Do ICT university students receive mandatory training modules about inclusive design solutions?
“Inclusive design solutions”” means the design of products, environments, programmes and services to be usable by all people, to the greatest extent possible, without the need for adaptation or specialized design. Art.2 CRPD). “ICT students” include various roles, such as software and applications developers, web and graphic designers, analysts and database and network professionals.

Relates to Convention Article:

  • No.9, Accessibility
  • No.4, General obligations

In detail

Brief explanation of the question

It is one of a State Party’s general obligations to “undertake or promote research and development of universally designed goods, services, equipment and facilities, as defined in article 2 of the present Convention, which should require the minimum possible adaptation and the least cost to meet the specific needs of a person with disabilities, to promote their availability and use, and to promote universal design in the development of standards and guidelines” (Article 4, Paragraph 4 (f) of the CRPD). In addition, Article 9 prescribes that States Parties have to “[p]romote the design, development, production and distribution of accessible information and communications technologies and systems at an early stage, so that these technologies and systems become accessible at minimum cost”.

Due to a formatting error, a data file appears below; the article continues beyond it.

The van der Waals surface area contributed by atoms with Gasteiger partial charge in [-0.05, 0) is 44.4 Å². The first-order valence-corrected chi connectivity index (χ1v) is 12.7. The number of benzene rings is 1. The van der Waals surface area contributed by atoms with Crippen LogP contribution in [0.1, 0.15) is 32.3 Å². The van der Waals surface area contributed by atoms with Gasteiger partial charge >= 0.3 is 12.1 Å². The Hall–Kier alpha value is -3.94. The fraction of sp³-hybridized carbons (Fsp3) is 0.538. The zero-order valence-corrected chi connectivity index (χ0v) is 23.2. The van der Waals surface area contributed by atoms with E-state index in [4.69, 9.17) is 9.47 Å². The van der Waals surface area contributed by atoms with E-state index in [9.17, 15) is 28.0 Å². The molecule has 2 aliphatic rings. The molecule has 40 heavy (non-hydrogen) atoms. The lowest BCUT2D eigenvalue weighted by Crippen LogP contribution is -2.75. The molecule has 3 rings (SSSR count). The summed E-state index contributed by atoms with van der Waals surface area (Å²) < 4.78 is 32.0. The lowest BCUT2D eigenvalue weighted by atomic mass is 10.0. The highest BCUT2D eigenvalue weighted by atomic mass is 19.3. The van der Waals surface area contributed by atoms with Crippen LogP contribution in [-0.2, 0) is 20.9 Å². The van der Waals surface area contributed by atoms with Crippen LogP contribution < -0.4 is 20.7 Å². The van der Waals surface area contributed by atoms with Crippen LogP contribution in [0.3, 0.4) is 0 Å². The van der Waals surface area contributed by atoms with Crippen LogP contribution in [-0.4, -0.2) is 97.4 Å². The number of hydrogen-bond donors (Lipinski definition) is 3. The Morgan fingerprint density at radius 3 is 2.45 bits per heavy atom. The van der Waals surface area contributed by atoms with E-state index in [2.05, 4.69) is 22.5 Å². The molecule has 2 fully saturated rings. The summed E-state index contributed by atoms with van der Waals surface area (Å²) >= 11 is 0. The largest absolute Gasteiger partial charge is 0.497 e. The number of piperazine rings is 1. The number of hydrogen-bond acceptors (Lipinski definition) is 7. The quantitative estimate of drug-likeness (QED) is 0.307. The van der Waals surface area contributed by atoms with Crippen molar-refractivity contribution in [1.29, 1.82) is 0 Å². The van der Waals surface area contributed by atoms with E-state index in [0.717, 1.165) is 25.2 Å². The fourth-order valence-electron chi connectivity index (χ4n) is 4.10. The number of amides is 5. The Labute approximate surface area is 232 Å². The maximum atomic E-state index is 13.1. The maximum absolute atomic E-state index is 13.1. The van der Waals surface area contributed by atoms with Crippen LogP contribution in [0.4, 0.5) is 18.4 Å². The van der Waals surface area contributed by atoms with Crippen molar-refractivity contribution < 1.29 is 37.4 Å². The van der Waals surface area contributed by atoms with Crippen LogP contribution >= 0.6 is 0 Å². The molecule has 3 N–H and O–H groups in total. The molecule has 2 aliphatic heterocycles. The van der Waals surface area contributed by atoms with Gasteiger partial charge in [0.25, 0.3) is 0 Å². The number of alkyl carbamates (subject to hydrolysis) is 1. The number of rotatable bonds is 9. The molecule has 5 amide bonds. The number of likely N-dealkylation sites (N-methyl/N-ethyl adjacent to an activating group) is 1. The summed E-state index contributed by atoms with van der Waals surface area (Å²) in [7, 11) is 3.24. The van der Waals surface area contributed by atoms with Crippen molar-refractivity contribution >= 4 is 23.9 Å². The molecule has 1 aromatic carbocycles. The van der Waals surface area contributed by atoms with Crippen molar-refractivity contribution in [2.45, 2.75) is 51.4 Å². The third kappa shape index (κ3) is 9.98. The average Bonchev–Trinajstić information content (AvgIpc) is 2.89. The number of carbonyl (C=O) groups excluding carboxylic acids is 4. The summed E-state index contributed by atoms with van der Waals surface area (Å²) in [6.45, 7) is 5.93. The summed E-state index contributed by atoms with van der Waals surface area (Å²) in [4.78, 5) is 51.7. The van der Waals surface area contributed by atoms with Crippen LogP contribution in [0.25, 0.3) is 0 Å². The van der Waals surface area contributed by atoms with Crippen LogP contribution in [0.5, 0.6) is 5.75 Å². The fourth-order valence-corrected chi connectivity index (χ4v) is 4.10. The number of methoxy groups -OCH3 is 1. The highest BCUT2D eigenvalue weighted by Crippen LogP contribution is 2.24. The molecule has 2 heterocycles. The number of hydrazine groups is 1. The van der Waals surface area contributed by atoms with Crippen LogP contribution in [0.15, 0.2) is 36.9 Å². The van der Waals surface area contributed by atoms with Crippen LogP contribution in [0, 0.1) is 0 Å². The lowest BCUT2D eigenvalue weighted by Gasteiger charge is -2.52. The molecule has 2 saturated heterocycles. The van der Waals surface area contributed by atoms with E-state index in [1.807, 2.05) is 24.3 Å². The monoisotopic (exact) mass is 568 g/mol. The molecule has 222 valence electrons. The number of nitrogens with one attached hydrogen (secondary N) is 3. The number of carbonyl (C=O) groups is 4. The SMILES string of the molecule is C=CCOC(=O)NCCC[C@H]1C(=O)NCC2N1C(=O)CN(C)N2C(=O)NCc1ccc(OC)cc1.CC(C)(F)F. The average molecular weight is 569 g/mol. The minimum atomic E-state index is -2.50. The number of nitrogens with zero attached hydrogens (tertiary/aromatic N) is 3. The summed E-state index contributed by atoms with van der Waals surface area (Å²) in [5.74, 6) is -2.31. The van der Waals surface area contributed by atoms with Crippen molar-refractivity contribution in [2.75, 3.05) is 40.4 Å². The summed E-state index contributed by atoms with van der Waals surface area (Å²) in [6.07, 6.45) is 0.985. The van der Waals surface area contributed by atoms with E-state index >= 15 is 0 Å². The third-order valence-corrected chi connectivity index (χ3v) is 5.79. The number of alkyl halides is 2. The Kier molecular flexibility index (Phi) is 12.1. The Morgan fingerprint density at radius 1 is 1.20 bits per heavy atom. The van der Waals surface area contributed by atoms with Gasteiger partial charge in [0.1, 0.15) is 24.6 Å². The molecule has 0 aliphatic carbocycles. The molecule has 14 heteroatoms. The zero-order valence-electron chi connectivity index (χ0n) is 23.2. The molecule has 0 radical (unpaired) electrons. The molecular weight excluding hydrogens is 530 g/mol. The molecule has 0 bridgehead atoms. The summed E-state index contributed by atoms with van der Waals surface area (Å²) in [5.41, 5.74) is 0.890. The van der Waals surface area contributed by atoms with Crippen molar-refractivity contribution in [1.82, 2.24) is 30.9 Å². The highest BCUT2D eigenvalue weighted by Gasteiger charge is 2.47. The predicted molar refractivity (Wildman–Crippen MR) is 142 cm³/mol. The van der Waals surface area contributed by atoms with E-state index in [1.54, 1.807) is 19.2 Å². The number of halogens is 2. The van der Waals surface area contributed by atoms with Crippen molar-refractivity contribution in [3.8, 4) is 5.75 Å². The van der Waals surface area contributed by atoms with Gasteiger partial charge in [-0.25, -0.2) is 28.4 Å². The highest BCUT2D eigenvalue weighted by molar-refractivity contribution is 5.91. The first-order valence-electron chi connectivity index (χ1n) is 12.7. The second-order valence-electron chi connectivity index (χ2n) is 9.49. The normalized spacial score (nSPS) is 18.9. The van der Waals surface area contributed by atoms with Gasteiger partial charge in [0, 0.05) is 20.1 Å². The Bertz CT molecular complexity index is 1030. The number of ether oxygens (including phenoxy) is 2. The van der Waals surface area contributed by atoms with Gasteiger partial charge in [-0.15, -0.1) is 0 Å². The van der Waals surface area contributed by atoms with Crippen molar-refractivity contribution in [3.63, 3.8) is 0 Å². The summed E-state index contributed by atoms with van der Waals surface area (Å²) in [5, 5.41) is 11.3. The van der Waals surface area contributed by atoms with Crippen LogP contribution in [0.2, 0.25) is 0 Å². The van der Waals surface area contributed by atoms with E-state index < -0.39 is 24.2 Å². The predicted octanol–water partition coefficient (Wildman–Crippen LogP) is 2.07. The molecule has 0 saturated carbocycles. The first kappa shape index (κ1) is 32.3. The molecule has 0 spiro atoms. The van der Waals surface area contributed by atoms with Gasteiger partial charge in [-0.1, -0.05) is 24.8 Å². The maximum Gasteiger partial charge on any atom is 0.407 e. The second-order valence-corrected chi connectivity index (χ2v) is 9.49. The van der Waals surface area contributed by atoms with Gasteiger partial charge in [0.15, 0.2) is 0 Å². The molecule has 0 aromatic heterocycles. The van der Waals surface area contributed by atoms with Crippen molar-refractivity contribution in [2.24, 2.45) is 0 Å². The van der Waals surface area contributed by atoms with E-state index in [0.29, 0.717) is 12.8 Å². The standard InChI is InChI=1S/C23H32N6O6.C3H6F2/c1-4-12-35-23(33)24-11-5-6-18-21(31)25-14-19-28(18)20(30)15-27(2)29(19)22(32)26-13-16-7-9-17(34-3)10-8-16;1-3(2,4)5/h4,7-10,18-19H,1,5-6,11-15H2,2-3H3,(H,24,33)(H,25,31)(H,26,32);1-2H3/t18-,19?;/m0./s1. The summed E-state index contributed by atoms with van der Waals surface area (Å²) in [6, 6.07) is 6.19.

In the interests of clarity and focus, it should be accepted that the question is intentionally restricted to university students, as informal or non-formal education greatly differ from country to country.

Summary of results

Comparing the full picture it seems clear that accessibility has mostly not entered in universities curricula.
While the results on primary education are good, the case is the contrary for the presence in university of training modules about inclusive design solutions probably related to the fact that in many countries laws on the accessibility of the built environment exists but are not taken as a priority and not sufficiently put under enforcement. Anyway, the situation is still better for architects and engineers than for ICT professionals, where only two countries replied with a clear “Yes”.

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